Truant student checks part of the job for police officers
Police call on habitually absent students.
State law requires that school-aged children up to age 16 attend school.
For that reason, Gothenburg police officer Joe Humphrey said parents are responsible for ensuring their children go to school.
If parents don’t call to let school officials know their child will be absent, school officials call parents to see why their child is not in school.
Humphrey said if it’s a habitual absence problem or a child’s welfare may be in jeopardy, officers are asked to check on the student.
“If someone doesn’t answer the door, it’s one of our primary responsibilities to ensure the safety and well being of our citizens,” he said.
When officers conduct a school welfare check, Humphrey said they go to the house, knock on the door or ring the doorbell.
Sometimes, Humphrey said he opens the door if it’s unlocked and announces the police department is calling.
“I try to get a response,” he said.
Although officers can check all doors into a home, Humphrey said they are not allowed to enter without a search warrant unless it’s an emergency.
Because police do welfare checks on citizens other than students, he gave an example of entering the home of an elderly person who had fallen.
Once law enforcement officers are assured a child is safe, they call the school.
Humphrey said when he was a police officer in Ogallala, a child didn’t show up for school. A search was started and the student was found playing in a park.
During particularly frigid mornings, there is always concern if a student doesn’t show up for class that parents have sent to school especially if parents can’t be reached by telephone.
“All sorts of things go through your head,” he said. “You wonder if they’re injured or have been kidnapped. You’d like to think they’re safe and secure but it creates a whole different set of problems.”
In such a case, he said officers would launch a search and rescue operation.
Although it didn’t involve a student, Humphrey said local police officers and the fire department conducted such a search in 2006 for an elderly man in the early stages of Alzheimer’s disease who left his home.
They finally found the man—who was unharmed—in a vacant house close to his home.
Humphrey said some students found at home refuse to go to school.
“They thumb their nose at their parents’ authority and have other issues,” he said.
Local, county and state officials can then step in. A child can be declared incorrigible, Humphrey said, if he or she acts out in uncontrollable ways and beyond normal rebellion.
The child may then be taken into emergency custody and end up in a foster home and forced to attend school.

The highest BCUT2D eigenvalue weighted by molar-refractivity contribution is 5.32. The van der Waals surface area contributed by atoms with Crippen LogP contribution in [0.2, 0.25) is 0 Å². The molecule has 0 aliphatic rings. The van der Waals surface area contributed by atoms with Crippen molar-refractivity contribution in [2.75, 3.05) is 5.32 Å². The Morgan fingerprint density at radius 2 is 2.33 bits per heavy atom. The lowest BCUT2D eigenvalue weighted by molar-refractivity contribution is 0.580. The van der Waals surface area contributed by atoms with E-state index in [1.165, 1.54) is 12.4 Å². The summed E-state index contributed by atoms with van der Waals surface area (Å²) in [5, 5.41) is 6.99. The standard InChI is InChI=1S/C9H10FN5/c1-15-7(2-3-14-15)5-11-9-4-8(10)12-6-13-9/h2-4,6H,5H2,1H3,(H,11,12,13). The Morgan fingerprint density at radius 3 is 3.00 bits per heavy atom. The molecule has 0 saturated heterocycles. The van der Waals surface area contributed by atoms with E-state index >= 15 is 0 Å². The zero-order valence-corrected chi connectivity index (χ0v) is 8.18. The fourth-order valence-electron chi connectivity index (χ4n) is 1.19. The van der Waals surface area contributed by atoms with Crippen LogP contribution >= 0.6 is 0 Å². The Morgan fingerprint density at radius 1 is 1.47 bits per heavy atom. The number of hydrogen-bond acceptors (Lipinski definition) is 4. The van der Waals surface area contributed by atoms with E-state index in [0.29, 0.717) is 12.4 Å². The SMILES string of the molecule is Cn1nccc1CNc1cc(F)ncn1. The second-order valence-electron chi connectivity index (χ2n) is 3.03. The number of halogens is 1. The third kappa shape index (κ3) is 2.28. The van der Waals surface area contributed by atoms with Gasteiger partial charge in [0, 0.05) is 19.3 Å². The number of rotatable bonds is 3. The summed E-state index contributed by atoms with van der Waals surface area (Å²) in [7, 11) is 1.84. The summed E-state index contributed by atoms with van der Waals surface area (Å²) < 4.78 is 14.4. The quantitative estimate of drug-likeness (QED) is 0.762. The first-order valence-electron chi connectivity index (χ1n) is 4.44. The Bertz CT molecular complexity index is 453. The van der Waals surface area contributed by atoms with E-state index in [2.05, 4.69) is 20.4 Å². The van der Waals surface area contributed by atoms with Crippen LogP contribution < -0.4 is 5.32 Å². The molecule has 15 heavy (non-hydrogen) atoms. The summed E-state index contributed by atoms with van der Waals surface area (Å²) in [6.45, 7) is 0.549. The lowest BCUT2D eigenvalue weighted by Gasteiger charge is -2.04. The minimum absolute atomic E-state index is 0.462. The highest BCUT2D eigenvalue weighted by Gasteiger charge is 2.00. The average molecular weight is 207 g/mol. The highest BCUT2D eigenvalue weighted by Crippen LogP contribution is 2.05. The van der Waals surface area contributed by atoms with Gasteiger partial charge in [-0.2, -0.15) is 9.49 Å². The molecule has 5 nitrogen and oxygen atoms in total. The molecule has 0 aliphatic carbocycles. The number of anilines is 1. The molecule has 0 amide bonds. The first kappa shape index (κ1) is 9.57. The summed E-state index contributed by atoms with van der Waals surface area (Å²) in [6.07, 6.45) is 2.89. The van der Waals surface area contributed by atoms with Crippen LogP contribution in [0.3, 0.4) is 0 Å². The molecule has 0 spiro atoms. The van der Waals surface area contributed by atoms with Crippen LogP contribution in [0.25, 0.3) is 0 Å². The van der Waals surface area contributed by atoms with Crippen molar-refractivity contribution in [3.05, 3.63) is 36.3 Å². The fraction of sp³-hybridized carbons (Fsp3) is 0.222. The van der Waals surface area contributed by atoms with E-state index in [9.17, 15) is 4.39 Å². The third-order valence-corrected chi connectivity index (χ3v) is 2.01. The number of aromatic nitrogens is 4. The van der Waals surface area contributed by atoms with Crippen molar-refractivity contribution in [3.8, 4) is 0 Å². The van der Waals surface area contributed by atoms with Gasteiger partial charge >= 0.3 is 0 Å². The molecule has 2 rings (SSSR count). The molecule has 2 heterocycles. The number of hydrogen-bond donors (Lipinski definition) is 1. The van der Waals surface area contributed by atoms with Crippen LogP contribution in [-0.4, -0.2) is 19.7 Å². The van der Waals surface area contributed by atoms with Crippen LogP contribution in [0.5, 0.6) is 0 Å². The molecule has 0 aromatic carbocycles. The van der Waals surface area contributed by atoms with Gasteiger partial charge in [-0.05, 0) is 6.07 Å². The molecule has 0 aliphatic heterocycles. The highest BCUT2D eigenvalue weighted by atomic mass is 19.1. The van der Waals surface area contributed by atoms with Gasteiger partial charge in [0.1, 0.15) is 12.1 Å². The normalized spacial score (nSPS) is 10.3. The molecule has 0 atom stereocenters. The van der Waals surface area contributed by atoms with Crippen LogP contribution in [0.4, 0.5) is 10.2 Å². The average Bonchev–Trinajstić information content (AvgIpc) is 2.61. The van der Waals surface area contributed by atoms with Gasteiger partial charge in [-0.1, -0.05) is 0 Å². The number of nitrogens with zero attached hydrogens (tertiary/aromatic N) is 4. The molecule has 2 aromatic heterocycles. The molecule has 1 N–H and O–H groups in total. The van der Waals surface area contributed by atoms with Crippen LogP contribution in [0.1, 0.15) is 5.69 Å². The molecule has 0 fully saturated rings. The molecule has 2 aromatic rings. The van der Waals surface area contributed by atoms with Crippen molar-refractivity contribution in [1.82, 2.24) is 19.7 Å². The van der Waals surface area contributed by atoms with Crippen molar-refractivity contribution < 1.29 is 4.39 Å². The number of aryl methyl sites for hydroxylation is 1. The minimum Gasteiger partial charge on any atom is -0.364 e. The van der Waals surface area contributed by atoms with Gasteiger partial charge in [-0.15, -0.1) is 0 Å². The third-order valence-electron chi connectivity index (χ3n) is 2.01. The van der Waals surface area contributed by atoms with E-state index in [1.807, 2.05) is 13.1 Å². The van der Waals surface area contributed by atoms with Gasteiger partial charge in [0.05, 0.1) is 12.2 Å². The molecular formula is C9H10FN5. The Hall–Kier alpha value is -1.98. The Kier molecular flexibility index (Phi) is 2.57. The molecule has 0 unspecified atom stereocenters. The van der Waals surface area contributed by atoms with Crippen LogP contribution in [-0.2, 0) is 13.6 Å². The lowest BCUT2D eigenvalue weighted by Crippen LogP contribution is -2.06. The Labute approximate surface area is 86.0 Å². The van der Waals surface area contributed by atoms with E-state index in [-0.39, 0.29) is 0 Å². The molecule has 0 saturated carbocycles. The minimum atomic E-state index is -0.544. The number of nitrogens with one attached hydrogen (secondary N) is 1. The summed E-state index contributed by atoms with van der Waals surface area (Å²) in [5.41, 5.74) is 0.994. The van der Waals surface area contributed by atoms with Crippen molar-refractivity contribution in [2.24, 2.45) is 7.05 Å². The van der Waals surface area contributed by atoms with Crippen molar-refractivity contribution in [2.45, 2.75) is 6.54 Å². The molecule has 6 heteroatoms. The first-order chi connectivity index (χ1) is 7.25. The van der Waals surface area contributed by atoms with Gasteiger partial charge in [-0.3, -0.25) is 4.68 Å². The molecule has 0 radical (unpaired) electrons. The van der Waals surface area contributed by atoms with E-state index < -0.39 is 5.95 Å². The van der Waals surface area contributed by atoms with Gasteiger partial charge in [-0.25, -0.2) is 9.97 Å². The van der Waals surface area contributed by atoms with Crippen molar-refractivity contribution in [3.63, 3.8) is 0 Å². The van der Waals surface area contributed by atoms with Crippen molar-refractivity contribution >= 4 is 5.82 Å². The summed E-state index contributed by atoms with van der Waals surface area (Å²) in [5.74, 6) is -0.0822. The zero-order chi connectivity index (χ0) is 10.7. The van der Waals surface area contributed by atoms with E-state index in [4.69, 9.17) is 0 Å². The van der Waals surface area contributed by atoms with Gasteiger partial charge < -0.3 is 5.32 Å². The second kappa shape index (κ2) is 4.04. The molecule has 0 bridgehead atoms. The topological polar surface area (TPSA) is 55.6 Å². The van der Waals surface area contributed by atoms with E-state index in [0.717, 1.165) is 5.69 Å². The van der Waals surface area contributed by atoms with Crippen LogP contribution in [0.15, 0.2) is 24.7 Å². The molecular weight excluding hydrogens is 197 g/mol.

Parents, along with health and human services officials, come up with an action plan with a goal for the child to rejoin the family, Humphrey said.
“We all work together to get what we need done,” he said.
Humphrey said he’s encouraged truant students to go to school and has even offered them rides.
“But I don’t have the authority to take them to school if they refuse,” he said.
Police are also authorized to visit a home if the department receives a call about possible child abuse or neglect and the complaint meets certain criteria.
From that visit, Humphrey said they determine whether or not a full-fledged investigation is warranted.
In the more than five years he’s been with the Gothenburg police department, he said he didn’t think the number of truant students he’s checked on has increased.
“I think those numbers fluctuate with school drop-out rates and I don’t believe that number is high here,” Humphrey said.
All police officers get a chance to do student welfare checks, he said, as the officer on duty during school hours gets the calls.
Officers work with school attendance officers.
Gothenburg High School principal Randy Evans, junior high principal Ryan Groene and school secretary Lori Clymer are the attendance officers.
Jim Widdifield and Teresa Messersmith, Dudley Elementary principals, are also attendance officers. Dudley school secretary Lori Kolbo keeps track of student attendance.
Humphrey said school officials don’t usually call them to contact every unaccounted student.
“It’s usually the ones who they have had issues with in the past about not attending school,” he said.
Humphrey said the public needs to know that police don’t go banging on doors or chasing them down at work for every student who doesn’t show up for school.
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